Earlier this year, I was having serious anxiety. Like, feel it in your chest anxiety.
When I discussed it with a friend, she reminded me that I tend to be “all or nothing,” meaning I fail to see the in between. She was right.
I don’t clean the house unless I can clean the whole thing.
I don’t write a blog post unless I can do it quickly and perfectly.
I don’t pursue ideas unless I know they won’t fail.
Need I go on?
At the time, I took a weekend to relax and regroup. But, if I’m not constantly aware, this mentality can seep into every aspect of my life. It paralyzes thoughts, ideas, actions, and dreams.
My October goal is to run 31 miles in 31 days. (see this post)
As I’ve worked on #31in31 this month, I’ve been intentional on finding the in between.
There are some days when I’m tired.
There are some days when I don’t have a lot of time.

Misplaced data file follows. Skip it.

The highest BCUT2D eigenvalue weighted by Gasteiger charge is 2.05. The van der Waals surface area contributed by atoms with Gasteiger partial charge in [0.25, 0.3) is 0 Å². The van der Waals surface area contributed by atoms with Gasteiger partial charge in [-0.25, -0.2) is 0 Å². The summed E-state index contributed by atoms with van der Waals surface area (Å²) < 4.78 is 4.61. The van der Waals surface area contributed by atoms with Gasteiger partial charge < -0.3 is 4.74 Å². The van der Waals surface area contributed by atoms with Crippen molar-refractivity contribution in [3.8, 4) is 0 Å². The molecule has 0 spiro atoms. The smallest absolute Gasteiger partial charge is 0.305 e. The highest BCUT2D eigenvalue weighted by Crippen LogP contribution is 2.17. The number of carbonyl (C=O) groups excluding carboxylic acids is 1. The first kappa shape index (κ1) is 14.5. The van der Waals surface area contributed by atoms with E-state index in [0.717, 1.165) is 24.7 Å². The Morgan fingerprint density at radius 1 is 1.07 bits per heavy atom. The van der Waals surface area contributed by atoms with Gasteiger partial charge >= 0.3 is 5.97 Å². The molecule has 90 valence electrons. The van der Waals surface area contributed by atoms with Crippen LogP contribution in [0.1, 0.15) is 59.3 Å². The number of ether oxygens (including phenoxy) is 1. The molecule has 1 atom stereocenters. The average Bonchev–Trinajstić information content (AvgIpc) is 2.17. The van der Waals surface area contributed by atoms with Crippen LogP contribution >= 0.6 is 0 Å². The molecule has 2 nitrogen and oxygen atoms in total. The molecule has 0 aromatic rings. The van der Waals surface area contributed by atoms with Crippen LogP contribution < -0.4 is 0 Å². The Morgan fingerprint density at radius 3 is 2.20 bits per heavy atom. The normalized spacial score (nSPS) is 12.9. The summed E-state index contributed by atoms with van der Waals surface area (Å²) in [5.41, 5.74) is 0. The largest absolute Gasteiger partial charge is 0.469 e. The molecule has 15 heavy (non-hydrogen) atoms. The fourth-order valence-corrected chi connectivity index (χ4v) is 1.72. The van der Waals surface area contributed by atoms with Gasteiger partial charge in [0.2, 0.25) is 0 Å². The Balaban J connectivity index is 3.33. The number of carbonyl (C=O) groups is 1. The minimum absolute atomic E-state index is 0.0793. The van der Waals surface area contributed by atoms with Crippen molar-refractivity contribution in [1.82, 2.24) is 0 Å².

There are some days I wonder why I’ve set goals for myself.
That’s the “all or nothing” talking.
Instead of harping on these excuses, I developed an alternative: the short route.
Literally, it’s a 1.3 mile route close to my house that allows me to get in a less than 25 minute work out (from warm-up to cool-down). My average run is 2.5 – 3.5 miles, so this route is significantly shorter. The length of the workout is significantly shorter. But, I’m ok with it. Why? Because it’s a small step in achieving this month’s goal of 31 miles in 31 days.
Figuratively, it’s a lens for life. How many times have I viewed a problem or project as too big and failed to break it down into the smaller steps?
When you refuse to break something down, when you refuse to simply do what you can do when you can do it, life can become overwhelming.
The next time you come across something that seems too big to achieve – from cleaning the bathroom to writing your dissertation – find the short route.
There are days you’ll go for longer runs, but find the short route that will allow at least a small accomplishment on the way to achieving your goal.